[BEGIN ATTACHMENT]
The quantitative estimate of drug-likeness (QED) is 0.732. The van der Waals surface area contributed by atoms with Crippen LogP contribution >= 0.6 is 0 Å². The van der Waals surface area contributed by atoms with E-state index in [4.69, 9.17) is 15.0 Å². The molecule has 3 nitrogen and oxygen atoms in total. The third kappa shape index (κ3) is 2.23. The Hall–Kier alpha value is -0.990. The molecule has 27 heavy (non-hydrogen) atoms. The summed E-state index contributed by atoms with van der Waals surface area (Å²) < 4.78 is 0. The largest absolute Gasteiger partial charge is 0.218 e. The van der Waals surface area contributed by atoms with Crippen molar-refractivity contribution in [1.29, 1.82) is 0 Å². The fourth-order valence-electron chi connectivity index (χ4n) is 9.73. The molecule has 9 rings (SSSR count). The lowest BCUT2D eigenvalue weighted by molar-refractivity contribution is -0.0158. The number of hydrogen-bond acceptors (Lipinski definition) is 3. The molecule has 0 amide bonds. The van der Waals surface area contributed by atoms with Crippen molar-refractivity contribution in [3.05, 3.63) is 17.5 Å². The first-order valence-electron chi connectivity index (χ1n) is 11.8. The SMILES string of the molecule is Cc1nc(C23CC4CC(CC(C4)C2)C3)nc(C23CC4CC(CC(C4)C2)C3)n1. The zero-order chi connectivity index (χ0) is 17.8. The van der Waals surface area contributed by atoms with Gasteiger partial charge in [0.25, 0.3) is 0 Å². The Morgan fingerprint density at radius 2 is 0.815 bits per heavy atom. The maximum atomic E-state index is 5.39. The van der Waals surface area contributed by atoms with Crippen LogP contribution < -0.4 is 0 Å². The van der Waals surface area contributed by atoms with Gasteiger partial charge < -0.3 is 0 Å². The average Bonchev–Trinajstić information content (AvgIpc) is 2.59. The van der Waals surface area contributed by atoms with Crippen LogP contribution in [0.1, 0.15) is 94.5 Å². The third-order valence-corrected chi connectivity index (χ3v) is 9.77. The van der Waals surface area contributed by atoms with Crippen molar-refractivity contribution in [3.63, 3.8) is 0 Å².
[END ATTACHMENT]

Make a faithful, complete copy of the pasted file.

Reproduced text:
The quantitative estimate of drug-likeness (QED) is 0.732. The van der Waals surface area contributed by atoms with Crippen LogP contribution >= 0.6 is 0 Å². The van der Waals surface area contributed by atoms with E-state index in [4.69, 9.17) is 15.0 Å². The molecule has 3 nitrogen and oxygen atoms in total. The third kappa shape index (κ3) is 2.23. The Hall–Kier alpha value is -0.990. The molecule has 27 heavy (non-hydrogen) atoms. The summed E-state index contributed by atoms with van der Waals surface area (Å²) < 4.78 is 0. The largest absolute Gasteiger partial charge is 0.218 e. The van der Waals surface area contributed by atoms with Crippen molar-refractivity contribution in [1.29, 1.82) is 0 Å². The fourth-order valence-electron chi connectivity index (χ4n) is 9.73. The molecule has 9 rings (SSSR count). The lowest BCUT2D eigenvalue weighted by molar-refractivity contribution is -0.0158. The number of hydrogen-bond acceptors (Lipinski definition) is 3. The molecule has 0 amide bonds. The van der Waals surface area contributed by atoms with Crippen molar-refractivity contribution in [3.05, 3.63) is 17.5 Å². The first-order valence-electron chi connectivity index (χ1n) is 11.8. The SMILES string of the molecule is Cc1nc(C23CC4CC(CC(C4)C2)C3)nc(C23CC4CC(CC(C4)C2)C3)n1. The zero-order chi connectivity index (χ0) is 17.8. The van der Waals surface area contributed by atoms with Gasteiger partial charge in [0.25, 0.3) is 0 Å². The Morgan fingerprint density at radius 2 is 0.815 bits per heavy atom. The maximum atomic E-state index is 5.39. The van der Waals surface area contributed by atoms with Crippen LogP contribution < -0.4 is 0 Å². The van der Waals surface area contributed by atoms with Gasteiger partial charge < -0.3 is 0 Å². The average Bonchev–Trinajstić information content (AvgIpc) is 2.59. The van der Waals surface area contributed by atoms with Crippen LogP contribution in [0.1, 0.15) is 94.5 Å². The third-order valence-corrected chi connectivity index (χ3v) is 9.77. The van der Waals surface area contributed by atoms with Crippen molar-refractivity contribution in [3.63, 3.8) is 0 Å².